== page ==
Small bowl with water and paper towel

DIY Abstract watercolor painted cake | sugarandcloth.com

Use several small bowls to prep for each color you plan to use, and fill them each with about a quarter inch of vodka or alcohol base. Next, use a tooth pick to drop a small dab of gel food color into each cup and use the pick to stir the color well.

The more gel coloring you add the stronger the color will show up, the less you add the more transparent the color will be. Adding too much also makes the food coloring stay a bit shiny, so try to avoid excess if you can.

DIY Abstract watercolor painted cake | sugarandcloth.com

Use a food dedicated painted brush (I.e.- any unused, strictly for food brush) paint on each color sporadically over the iced cake. Continue to do this until it’s as colorful as you’d like, just make sure to dip your brush in the bowl of water to rinse before each color, being sure to wipe the water from the brush with the paper towel. Putting plain water on icing will make a sticky mess!

DIY Abstract watercolor painted cake | sugarandcloth.comDIY Abstract watercolor painted cake | sugarandcloth.com

For even more unique colors, try painting a quick run over another color like pink and blue to make a rainbow purple. Inevitably kids will get this going right away, but I actually had to talk myself into letting the colors touch about. Not OCD at all, you guys! Nothing to see here..DIY Abstract watercolor painted cake | sugarandcloth.comDIY Abstract watercolor painted cake | sugarandcloth.com

I really love how it turned out, and now I’m just deciding on what other things I can paint edible watercolor on. I tell ya, when I get on a kick I really like to run with it, you know?! Have you all ever painted anything totally random on your desserts? Let’s hear it!

The glitter cake topper letters are from The Bannerie // Cake stand from World Market

* Please note that rubbing alcohol can be used in place of vodka or clear flavored alcohols if you choose not to use such items. A lot of bakers and how-to’s use the rubbing alcohol trick of the trade because, though it shouldn’t be consumed by mouth, when it is used is very small quantities mixed with gel food coloring, it actually evaporates so quickly that it doesn’t cause harm when used correctly. With all projects use see on Sugar & Cloth, you assume full responsibility  when recreating tutorials at home.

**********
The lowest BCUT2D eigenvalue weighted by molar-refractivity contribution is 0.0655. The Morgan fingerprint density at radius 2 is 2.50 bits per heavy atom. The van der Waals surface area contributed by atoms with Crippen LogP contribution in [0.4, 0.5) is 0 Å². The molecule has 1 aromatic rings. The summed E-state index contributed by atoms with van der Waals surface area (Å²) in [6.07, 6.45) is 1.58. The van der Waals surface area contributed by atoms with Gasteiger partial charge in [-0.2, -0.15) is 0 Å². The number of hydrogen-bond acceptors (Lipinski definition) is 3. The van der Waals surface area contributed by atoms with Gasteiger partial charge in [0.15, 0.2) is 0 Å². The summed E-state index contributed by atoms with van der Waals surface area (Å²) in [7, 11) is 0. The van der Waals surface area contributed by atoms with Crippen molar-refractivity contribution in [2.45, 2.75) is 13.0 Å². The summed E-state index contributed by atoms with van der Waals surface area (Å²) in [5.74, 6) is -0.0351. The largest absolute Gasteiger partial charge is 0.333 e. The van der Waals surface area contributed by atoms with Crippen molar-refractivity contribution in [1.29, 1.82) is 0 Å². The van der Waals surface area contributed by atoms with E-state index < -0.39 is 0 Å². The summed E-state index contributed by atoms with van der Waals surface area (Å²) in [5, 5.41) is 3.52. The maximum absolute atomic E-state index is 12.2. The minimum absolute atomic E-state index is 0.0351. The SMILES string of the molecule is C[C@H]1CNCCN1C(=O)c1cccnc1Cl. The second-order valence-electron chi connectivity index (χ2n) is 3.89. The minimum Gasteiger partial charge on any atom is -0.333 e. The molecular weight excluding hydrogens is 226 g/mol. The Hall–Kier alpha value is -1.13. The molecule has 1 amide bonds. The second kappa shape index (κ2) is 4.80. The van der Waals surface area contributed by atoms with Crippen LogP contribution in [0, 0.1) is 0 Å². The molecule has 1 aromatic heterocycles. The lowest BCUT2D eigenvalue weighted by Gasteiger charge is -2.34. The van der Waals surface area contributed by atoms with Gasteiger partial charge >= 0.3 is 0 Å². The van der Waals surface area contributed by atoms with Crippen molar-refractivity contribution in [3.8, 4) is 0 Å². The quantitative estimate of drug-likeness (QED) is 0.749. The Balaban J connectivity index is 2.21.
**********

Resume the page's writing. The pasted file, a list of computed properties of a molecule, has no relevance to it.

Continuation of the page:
Comments

  • jewel7013

    09.24.14

    A+ for originality and the smooth icing surface used to add the abstract colors is flawless…

  • Brittni

    09.24.14

    This is so pretty, Ash! I love it.

    • Ashley said:

      haha, thanks lex!

  • oxfordsandgrease

    09.24.14

    Looks great! I am however very concerned about using rubbing alcohol with food products, particularly if you’re letting little kids paint the cake. Rubbing alcohol contains isopropyl alcohol, which is toxic if consumed, even in small amounts. Save the rubbing alcohol for disinfecting the kids’ skinned knees after they run around in the backyard on all that sugar; for the cake, stick with vodka.

    • Ashley said:

      Hey Elijah! Glad you love the look :) Flavored extracts and clear liquors can be used instead, but not everyone will want their kid drunk painting (though my earlier artworks as a kid look like it) with straight vodka, so I included the rubbing alcohol as a monitored option. I added the option of clear, alcohol based extracts too as well as a disclaimer at the bottom of the post to clarify for those that may be uninformed! Thanks so much for speaking up in case, virtual hugs to you!

  • aileepetrovic

    09.24.14

    This cake is seriously gorgeous. There is so much sugar in the Sugar & Cloth studio – I feel like I would gain 50 lbs. just by being in the parking lot! Too fun. xo

    • Ashley said:

      hahaha! best comment ever ;)

  • Maru

    09.25.14

    This is lovely! If I made this I would be afraid of eating it all before sharing it :)

  • Gilit

    09.28.14

    It’s beyond gorgeous and it made me so happy to see Bannerie letters on top! XO!

  • camilaromais

    09.29.14

    I’m totally trying this! great idea :D xo from Brazil!

  • Kayla

    10.02.14

    Cute Cake? One quick question… I am under 21 so I cannot purchase vodka, and I dont know if thats safe to serve to my the younger guests eating the cake… Anyt other substitutes because I do not think parents would be okay with a 14 yr old eating a cake that has vodka in it. Thanks

  • molly yeh

    01.30.15

    i am so in love with this! i’m definitely going to be doing this soon.

  • kate

    03.15.15

    Hi Ashley,
    I love this cake perfect for my besties birthday this week!!
    Can I ask what cake you used and your buttercream recipe please?
    Thank you
    Kate

  • lori

    03.25.16

    Couldn’t you use vanilla extract, something like that?

    • Ashley said:

      It has to something with a really high alcohol content that’s clear so that it doesn’t alter the color and evaporates quickly :)

  • Lauren

    08.21.16

    Do you need to use gel food coloring or would your normal liquid food coloring work?

    • Ashley said:

      Gel food coloring and almond extract work best, Lauren!